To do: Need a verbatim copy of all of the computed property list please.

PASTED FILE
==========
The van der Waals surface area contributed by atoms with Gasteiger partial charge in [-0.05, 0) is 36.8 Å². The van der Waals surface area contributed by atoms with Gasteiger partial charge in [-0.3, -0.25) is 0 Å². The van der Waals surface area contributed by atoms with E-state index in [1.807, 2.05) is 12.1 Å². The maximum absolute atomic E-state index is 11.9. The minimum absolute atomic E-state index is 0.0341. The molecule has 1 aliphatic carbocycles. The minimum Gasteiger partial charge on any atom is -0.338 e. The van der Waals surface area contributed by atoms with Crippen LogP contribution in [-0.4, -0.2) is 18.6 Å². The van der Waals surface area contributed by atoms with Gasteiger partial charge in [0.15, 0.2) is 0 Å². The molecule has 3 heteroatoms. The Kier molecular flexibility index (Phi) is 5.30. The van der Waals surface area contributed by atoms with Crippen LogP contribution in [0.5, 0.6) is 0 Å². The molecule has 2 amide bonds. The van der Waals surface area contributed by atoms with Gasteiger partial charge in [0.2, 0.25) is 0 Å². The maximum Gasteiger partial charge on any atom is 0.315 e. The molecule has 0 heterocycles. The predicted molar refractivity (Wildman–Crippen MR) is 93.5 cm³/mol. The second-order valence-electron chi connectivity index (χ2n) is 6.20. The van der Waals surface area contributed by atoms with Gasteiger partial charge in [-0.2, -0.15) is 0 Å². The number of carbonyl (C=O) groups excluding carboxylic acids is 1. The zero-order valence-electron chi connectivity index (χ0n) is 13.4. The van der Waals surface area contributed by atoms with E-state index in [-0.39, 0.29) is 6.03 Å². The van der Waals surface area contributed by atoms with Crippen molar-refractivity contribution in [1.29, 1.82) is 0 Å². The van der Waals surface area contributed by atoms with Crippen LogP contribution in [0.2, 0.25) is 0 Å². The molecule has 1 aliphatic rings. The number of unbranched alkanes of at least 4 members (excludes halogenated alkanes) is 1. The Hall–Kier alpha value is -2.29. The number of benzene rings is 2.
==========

The van der Waals surface area contributed by atoms with Gasteiger partial charge in [-0.05, 0) is 36.8 Å². The van der Waals surface area contributed by atoms with Gasteiger partial charge in [-0.3, -0.25) is 0 Å². The van der Waals surface area contributed by atoms with E-state index in [1.807, 2.05) is 12.1 Å². The maximum absolute atomic E-state index is 11.9. The minimum absolute atomic E-state index is 0.0341. The molecule has 1 aliphatic carbocycles. The minimum Gasteiger partial charge on any atom is -0.338 e. The van der Waals surface area contributed by atoms with Crippen LogP contribution in [-0.4, -0.2) is 18.6 Å². The van der Waals surface area contributed by atoms with Gasteiger partial charge in [0.15, 0.2) is 0 Å². The molecule has 3 heteroatoms. The Kier molecular flexibility index (Phi) is 5.30. The van der Waals surface area contributed by atoms with Crippen LogP contribution in [0.5, 0.6) is 0 Å². The molecule has 2 amide bonds. The van der Waals surface area contributed by atoms with Gasteiger partial charge in [0.2, 0.25) is 0 Å². The maximum Gasteiger partial charge on any atom is 0.315 e. The molecule has 0 heterocycles. The predicted molar refractivity (Wildman–Crippen MR) is 93.5 cm³/mol. The second-order valence-electron chi connectivity index (χ2n) is 6.20. The van der Waals surface area contributed by atoms with Gasteiger partial charge in [-0.2, -0.15) is 0 Å². The number of carbonyl (C=O) groups excluding carboxylic acids is 1. The zero-order valence-electron chi connectivity index (χ0n) is 13.4. The van der Waals surface area contributed by atoms with E-state index in [-0.39, 0.29) is 6.03 Å². The van der Waals surface area contributed by atoms with Crippen molar-refractivity contribution in [1.29, 1.82) is 0 Å². The van der Waals surface area contributed by atoms with Crippen LogP contribution in [0.2, 0.25) is 0 Å². The molecule has 1 aliphatic rings. The number of unbranched alkanes of at least 4 members (excludes halogenated alkanes) is 1. The Hall–Kier alpha value is -2.29. The number of benzene rings is 2.